3

If I have 10,000 PDFs, some of which have been OCRed, some of which have 1 page that has been OCRed but the rest of the pages have not, how can I go through all the PDFs and only OCR the pages that haven't already been done?

2

This is exactly what I was looking for, I have thousands of scanned PDF files, where some were already OCR'ed and some are not.

So, I combined information I found on fora and Stack Overflow, and made my own solution that does EXACTLY that, which I have summarized for you here:

  • scan through all subdirectories recursively for PDF files;
  • check if the PDF was already OCR'ed, and if not, process the PDF with OCR with high quality, in the language(s) you can specify;
  • save the OCR PDF in-place, as PDF/A, and overwriting the old (not-OCR'ed) one.

I am on Windows 10, and could not find the definitive answer. I tried doing this with Acrobat Pro, but that gave me many errors, and Acrobat's batch processing stops on every error or password-protected file. I also tried many other batch-OCR tools on Windows, but none worked well. I spent countless hours manually checking which files already had a text-layer "under" the image.

UNTIL! Microsoft announced that it was now very easy to run Linux under Windows, on the same machine, on the same filesystem. There are many more tools and utilities available on Linux than Windows, so I thought I would give that a try.

So, here it is, step by step:

  1. Enable the Windows subsystem for Linux in the Windows Control Panel; there are many guides. Google it. It's a couple of minutes.
  2. Install Linux from the Windows Store. Open the Windows Store, search for Ubuntu, and install. Takes around 5 minutes.
  3. Now you have the "Ubuntu app". Run it. It shows you the linux bash, and with file access to your Windows files through /mnt/c. It's magic!
  4. You need some Linux "apps", namely pdffonts and ocrmypdf; which you can install by using the command sudo apt install pdffonts and sudo apt install ocrmypdf. We will use these apps to check if there is an embedded font in a PDF, and if not, OCR the PDF. (see note below).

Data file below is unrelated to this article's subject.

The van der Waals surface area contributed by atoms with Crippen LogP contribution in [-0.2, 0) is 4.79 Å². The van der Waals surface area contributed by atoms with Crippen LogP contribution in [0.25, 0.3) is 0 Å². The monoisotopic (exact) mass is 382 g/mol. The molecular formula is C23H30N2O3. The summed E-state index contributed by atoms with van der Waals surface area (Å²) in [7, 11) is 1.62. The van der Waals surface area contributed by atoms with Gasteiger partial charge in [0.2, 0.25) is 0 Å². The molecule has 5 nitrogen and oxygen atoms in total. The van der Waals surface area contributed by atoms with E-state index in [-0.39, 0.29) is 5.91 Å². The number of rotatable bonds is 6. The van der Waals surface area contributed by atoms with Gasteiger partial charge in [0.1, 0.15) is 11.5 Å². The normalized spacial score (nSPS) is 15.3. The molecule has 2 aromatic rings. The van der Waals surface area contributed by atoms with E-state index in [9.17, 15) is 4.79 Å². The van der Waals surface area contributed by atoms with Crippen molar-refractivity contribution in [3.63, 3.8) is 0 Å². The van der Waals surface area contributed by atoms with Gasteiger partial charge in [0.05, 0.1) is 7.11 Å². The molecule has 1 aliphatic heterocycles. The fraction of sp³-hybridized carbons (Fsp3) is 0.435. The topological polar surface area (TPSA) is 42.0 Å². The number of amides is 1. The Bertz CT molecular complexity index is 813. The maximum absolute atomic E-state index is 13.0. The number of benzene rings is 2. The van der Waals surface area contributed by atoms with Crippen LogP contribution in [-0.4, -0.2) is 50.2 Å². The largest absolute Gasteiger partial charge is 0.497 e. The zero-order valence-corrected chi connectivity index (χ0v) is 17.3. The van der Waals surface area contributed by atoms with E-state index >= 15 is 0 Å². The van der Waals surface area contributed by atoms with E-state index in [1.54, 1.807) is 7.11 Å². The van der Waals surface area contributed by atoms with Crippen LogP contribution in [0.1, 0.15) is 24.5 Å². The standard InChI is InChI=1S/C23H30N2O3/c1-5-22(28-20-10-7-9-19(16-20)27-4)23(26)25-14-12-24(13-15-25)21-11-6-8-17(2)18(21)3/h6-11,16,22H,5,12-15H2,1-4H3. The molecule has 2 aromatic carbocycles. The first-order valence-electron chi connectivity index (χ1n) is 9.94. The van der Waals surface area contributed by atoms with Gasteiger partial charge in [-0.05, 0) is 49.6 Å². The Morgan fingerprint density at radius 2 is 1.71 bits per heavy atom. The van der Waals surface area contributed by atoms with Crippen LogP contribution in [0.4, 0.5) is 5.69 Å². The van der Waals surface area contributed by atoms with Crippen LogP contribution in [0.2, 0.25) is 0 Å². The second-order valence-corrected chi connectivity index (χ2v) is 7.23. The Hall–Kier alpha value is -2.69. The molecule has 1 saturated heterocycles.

5. Install the very small bash script (below) to your home directory ~.
  6. Go to (cd) the directory where all your PDF's are saved. For example: /mnt/c/Users/name/OneDrive/Documents.
  7. Run the command: find . -type f -name "*.pdf" -exec /your/homedir/pdf-ocr.sh '{}' \;

Done!

Running this might, of course, take a long time, depending on how many PDF's you have, and how many of those are not OCR'ed yet.

Here is the sh-script. You should save it somewhere in your home folder so that it is easy to call from anywhere. Like so:

  1. type cd ~. This will bring you to your home folder.
  2. type pico pdf-ocr.sh. This will bring up an editor. Paste the below script code. Then press Ctrl+X, and press Y. Your file is now saved.
  3. type sudo chmod +x pdf-ocr.sh. This will give the script permission to be run.
MYFONTS=$(pdffonts -l 5 "$1" | tail -n +3 | cut -d' ' -f1 | sort | uniq)
if [ "$MYFONTS" = '' ] || [ "$MYFONTS" = '[none]' ]; then
    echo "Not yet OCR'ed: $1 -------- Processing...."
        echo " "
        ocrmypdf -l eng+deu+nld -s "$1" "$1"
        echo " "
else
    echo "Already OCR'ed: $1"
echo " "
fi

What does this do?

Well, the find command looks up all PDF files in the current directory including subdirectories. It then "sends" these files to the script, in which pdffonts checks if there are embedded fonts. If so, skip the file and try the next one. If no embedded fonts are found, use ocrmypdf to do the OCR-ing. I found the quality of OCR from ocrmypdf VERY good, even better than Acrobat's. You can of course tweak the settings. I can imagine for example that you might want to use other languages for OCR than eng+deu+nld. You can look up all options here: https://ocrmypdf.readthedocs.io/en/latest/

Note: I am making the assumption here that if a PDF file has no embedded fonts (so it's basically an image (scan) in a PDF-file), that it has not OCR'ed. I know that this might not always be accurate and/or true, but for me that is enough to determine which files to put through OCR. So that it is not neccesary to re-do hundreds or thousands of PDF files....

I know that it is a bit more hassle to install Linux under Windows, but as it is very easy to do if you have basic Linux skills. For me it was worth the effort because I now have made "one click" batch processor that works. I could not find a solution for that with Windows-tools.

I hope someone finds this and finds this useful. If anyone has improvements, please post them here.

Thanks.

Jos Jonkeren

0

Why don't you re-OCR everything? The amount of time you spend agonizing over repeated work probably exceeds the time taken for the work itself.

0

If by OCRed you mean that they contain the text in machine-readable form, you could use a library like Apache PDFBox to try to extract the text from the second page of the document. If it throws an error or returns garbage, it's most likely not OCRed.

0

Unburying this thread.

You can know which PDF files have already been OCRed by testing them with pdffonts. If there are embedded fonts, it's very probable that the PDF is already OCRed.

As for the batch processing, I wrote a little script that can batch OCR to pdf/word/excel/csv output format.

You may find it at https://github.com/deajan/pmOCR pmOCR (poor man's OCR is a wrapper for Abbyy OCR CLI for linux or Tesseract 3 open source solution).

Your Answer

By clicking “Post Your Answer”, you agree to our terms of service, privacy policy and cookie policy